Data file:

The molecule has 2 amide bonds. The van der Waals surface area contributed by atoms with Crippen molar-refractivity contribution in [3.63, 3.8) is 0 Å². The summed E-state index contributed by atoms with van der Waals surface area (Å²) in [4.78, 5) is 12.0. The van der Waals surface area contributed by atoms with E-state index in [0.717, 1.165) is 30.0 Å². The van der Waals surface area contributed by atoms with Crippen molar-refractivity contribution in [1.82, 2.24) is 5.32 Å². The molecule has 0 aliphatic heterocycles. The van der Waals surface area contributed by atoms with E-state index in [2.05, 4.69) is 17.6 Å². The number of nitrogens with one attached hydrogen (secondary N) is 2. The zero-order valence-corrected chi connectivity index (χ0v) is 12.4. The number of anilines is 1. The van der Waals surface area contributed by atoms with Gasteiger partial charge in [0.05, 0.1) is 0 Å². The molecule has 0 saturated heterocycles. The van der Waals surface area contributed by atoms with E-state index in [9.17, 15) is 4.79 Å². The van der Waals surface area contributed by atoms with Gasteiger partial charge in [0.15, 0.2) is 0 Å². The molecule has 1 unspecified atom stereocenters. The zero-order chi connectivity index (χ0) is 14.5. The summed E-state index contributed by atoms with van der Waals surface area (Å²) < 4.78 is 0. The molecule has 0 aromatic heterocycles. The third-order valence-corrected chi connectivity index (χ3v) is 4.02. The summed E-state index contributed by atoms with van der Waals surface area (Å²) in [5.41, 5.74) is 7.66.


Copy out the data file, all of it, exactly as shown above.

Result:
The molecule has 2 amide bonds. The van der Waals surface area contributed by atoms with Crippen molar-refractivity contribution in [3.63, 3.8) is 0 Å². The summed E-state index contributed by atoms with van der Waals surface area (Å²) in [4.78, 5) is 12.0. The van der Waals surface area contributed by atoms with E-state index in [0.717, 1.165) is 30.0 Å². The van der Waals surface area contributed by atoms with Crippen molar-refractivity contribution in [1.82, 2.24) is 5.32 Å². The molecule has 0 aliphatic heterocycles. The van der Waals surface area contributed by atoms with E-state index in [2.05, 4.69) is 17.6 Å². The number of nitrogens with one attached hydrogen (secondary N) is 2. The zero-order valence-corrected chi connectivity index (χ0v) is 12.4. The number of anilines is 1. The van der Waals surface area contributed by atoms with Gasteiger partial charge in [0.05, 0.1) is 0 Å². The molecule has 0 saturated heterocycles. The van der Waals surface area contributed by atoms with E-state index in [9.17, 15) is 4.79 Å². The van der Waals surface area contributed by atoms with Gasteiger partial charge in [0.15, 0.2) is 0 Å². The molecule has 1 unspecified atom stereocenters. The zero-order chi connectivity index (χ0) is 14.5. The summed E-state index contributed by atoms with van der Waals surface area (Å²) < 4.78 is 0. The molecule has 0 aromatic heterocycles. The third-order valence-corrected chi connectivity index (χ3v) is 4.02. The summed E-state index contributed by atoms with van der Waals surface area (Å²) in [5.41, 5.74) is 7.66.